Eggs/g 0,0 a 4.371 b 8.820 b 36.051 c 82.736 d 79.568 d RF 0,0 a 37,2 d 21,1 c 24,5 cd 12,0 bc 3,3 ab

101 DAI (Experiment 2)


indicate that photosynthesis actually can be affected by several factors, including leaf chlorophyll content as one of the most relevant.

Effects of Heterodera glycines on soybean growth and yield One of the most noticeable effects observed in the infected plants, even at the lowest Pis, was the marked reduction in leaf area (Figure 2a). This had been previously

observed on SCN-infected soybean (Postuka et al., 1986) as well as in some other plant-nematode interactions involving cyst-forming species, such as Heterodera avenae Filipjevon triticale (Triticum secalotricum Meister) (Kaushal & Madavi, 1992).

Top and grain dry weight best correlated (Table 2) with leaf area duration (LAD). Despite the generally accepted concept that the damage due to plant-parasitic nematodes is FIG. 1 - Photosynthetic rate (a), stomatic conductance (b), chlorophyll fluorescence (c), deviation of normal color (d), and chlorophyll content (e) of susceptible ‘Embrapa 133’ soybean (Glycine max) plants at different days after inoculation (DAI) with increasing population densities of Heterodera glycines.

0 5 10 15 20 25

20 29 44 58 67 79 91















0 0,02 0,04 0,06 0,08 0,1 0,12 0,14 0,16 0,18

20 29 44 58 67 79 91

















0 5 10 15 20 25

21 32 47 59 70 81 90














0 10 20 30 40 50

58 67 79 91


Chlorophyll content


0 0,2 0,4 0,6 0,8 1

23 33 46 56 66 78 90

Chlorophyll fluorescence


Inoculum density (J2/plant)






TABLE 2 - Pearson’s correlation coefficients between different evaluated variables on susceptible ‘Embrapa 133’ soybean (Glycine max) plants inoculated with increasing population densities of Heterodera glycines race 3


PHOTO r = 0,76

p < 0,01

r = 0,43 p < 0,01

r = - 0,64 p < 0,01

r = 0,59 p < 0,01

r = 0,32 p < 0,01

r = 0,31 p < 0,01

r = 0,29 p < 0,01

r = 0,32 p < 0,01

COND r = 0,26

p < 0,01

r = - 0,48 p < 0,01

r = 0,17 p < 0,01

r = 0,04 p = 0,20

r = 0,05 p = 0,17

r = 0,04 p = 0,20

r = 0,06 p = 0,11

FLUO r = - 0,17

p < 0,01

r = 0,20 p < 0,01

r = 0,09 p = 0,03

r = 0,07 p = 0,07

r = 0,06 p = 0,12

r = 0,10 p = 0,02

COLOR r = - 0,82

p < 0,01

r = - 0,51 p < 0,01

r = - 0,51 p < 0,01

r = - 0,49 p < 0,01

r = - 0,51 p < 0,01

CHLOR r = 0,75

p < 0,01

r = 0,73 p < 0,01

r = 0,70 p < 0,01

r = 0,75 p < 0,01

LAD r = 0,95

p < 0,01

r = 0,90 p < 0,01

r = 0,93 p < 0,01

TDW r = 0,99

p < 0,01

r = 0,90 p < 0,01

GRAIN r = 0,85

p < 0,01

PHOTO = photosynthetic rate; COND = stomatic conductance; FLUO = chlorophyll fluorescence; COLOR = leaf color deviation; CLORO = chlorophyll content; LAD = integrated leaf area (leaf area duration); TDW = total top dry weight; GRAIN = grain yield; ROOT = fresh weight of roots


0 2 4 6 8 10 12 14 16

0 3 3,5 4 4,5 5

Log (Pi + 1)


2 (x 10000)

a Fresh weight of roots

0 10 20 30 40

0 3 3,5 4 4,5 5

Log (Pi + 1)



Top dry weight

0 5 10 15 20 25 30 35

0 3 3,5 4 4,5 5

Log (Pi + 1)


c Grain yield

0 2 4 6 8 10 12 14

0 3 3,5 4 4,5 5

Log (Pi + 1)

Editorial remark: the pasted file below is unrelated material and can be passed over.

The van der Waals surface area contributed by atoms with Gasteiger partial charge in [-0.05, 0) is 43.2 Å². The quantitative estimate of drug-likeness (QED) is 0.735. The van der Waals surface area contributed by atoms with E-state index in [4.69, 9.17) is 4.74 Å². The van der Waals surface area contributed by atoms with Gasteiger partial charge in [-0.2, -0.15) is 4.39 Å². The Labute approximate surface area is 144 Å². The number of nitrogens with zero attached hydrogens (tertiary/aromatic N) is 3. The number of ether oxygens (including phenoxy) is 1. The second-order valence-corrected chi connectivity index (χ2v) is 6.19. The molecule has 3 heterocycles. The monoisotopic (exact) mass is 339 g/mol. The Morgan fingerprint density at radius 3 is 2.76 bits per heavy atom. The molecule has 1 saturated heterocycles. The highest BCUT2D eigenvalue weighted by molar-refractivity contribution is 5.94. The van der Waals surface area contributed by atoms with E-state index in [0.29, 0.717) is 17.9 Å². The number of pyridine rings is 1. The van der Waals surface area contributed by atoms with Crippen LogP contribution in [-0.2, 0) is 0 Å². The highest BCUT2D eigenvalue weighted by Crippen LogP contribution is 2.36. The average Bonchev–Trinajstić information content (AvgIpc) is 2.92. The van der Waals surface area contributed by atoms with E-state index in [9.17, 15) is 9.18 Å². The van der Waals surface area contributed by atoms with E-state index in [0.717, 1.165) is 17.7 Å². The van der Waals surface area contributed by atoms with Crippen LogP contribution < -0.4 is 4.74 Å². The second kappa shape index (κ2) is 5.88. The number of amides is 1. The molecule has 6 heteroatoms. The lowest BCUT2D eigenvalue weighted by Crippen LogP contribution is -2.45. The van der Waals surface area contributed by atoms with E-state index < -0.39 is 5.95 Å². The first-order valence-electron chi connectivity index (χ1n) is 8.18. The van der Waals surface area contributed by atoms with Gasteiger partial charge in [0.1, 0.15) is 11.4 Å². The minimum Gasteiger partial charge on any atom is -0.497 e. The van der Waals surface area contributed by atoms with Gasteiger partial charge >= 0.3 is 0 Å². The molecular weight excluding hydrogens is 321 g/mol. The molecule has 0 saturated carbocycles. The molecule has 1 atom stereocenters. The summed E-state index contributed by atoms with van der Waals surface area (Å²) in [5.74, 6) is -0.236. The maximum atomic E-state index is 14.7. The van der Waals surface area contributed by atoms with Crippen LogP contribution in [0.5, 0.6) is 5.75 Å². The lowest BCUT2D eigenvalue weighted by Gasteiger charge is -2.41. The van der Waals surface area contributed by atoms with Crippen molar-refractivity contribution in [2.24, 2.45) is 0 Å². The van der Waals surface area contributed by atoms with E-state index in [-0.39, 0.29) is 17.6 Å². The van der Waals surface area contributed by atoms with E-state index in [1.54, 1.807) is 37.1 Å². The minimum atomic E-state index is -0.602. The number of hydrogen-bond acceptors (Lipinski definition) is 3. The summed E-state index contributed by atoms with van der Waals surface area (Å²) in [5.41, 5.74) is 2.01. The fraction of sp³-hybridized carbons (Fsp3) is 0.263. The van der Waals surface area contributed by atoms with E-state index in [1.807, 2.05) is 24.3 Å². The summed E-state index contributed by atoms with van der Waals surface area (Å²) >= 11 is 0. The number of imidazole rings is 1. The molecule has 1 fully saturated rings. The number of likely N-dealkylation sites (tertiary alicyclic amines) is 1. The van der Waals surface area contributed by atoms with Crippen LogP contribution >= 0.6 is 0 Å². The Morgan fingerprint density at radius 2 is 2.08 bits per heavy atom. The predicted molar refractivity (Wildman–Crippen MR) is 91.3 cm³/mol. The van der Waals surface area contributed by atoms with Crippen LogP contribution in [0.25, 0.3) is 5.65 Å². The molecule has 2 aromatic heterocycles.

FIG. 2 - Integrated leaf area (leaf area duration = LAD) (a), fresh weight of roots (b), top dry weight (c), and grain yield (d) of susceptible ‘Embrapa 133’ soybean (Glycine max)inoculated with different population densities (Pi) of


primarily related to Pis (Barker & Olthof, 1976), it is not uncommon for local variations in soil type, cultivars and climate to make the relationship Pi x damage erratic. Accordingly, a new concept for crop loss prediction models has recently been developed, particularly for leaf diseases. In these models, the photosynthesis and the area of healthy leaf, thought to be the most important parameters responsible for crop yield (Waggoner and Berger, 1987), are primarily taken into account. Hence, it can be suggested that the integrated leaf area (= LAD), which can be determined at any time during the crop cycle, could be used in damage prediction models for H. glycines-infected soybeans, after its validation under different soil and climatic conditions and cultivars.

Fresh root weight was clearly affected by increasing population levels (Figure 2b), confirming previously available data (Postuka et al., 1986). The dramatic reduction in total top dry weight and in grain yield values here observed even at the lowest Pis (Figures 2c and 2d) reinforce the view that SCN is a serious problem of soybean (Young, 1996). Actually, it is even possible that SCN population densities just above the detection level in soil may cause crop losses.

Contrary to what has been observed with many plant-nematode interactions, in the association between SCN and the susceptible soybean cultivar Embrapa 133, damage was increasingly greater throughout the growth cycle and no sign of recovery could be detected over time in Experiments 1 and 2.


The authors thank Dr. Manoel Carlos Gonçalves for aiding with the statistical analysis and Dr. Gilberto José de Moraes for his suggestions and manuscript review.


BARKER, K.R. & OLTHOF, T.H.A. Relationships between nematode population densities and crop responses. Annual Review of Phytopathology 14:327-353. 1976.

BIRD, A.F. Plant response to root-knot nematode. Annual Review of Phytopathology 12:69-85. 1974.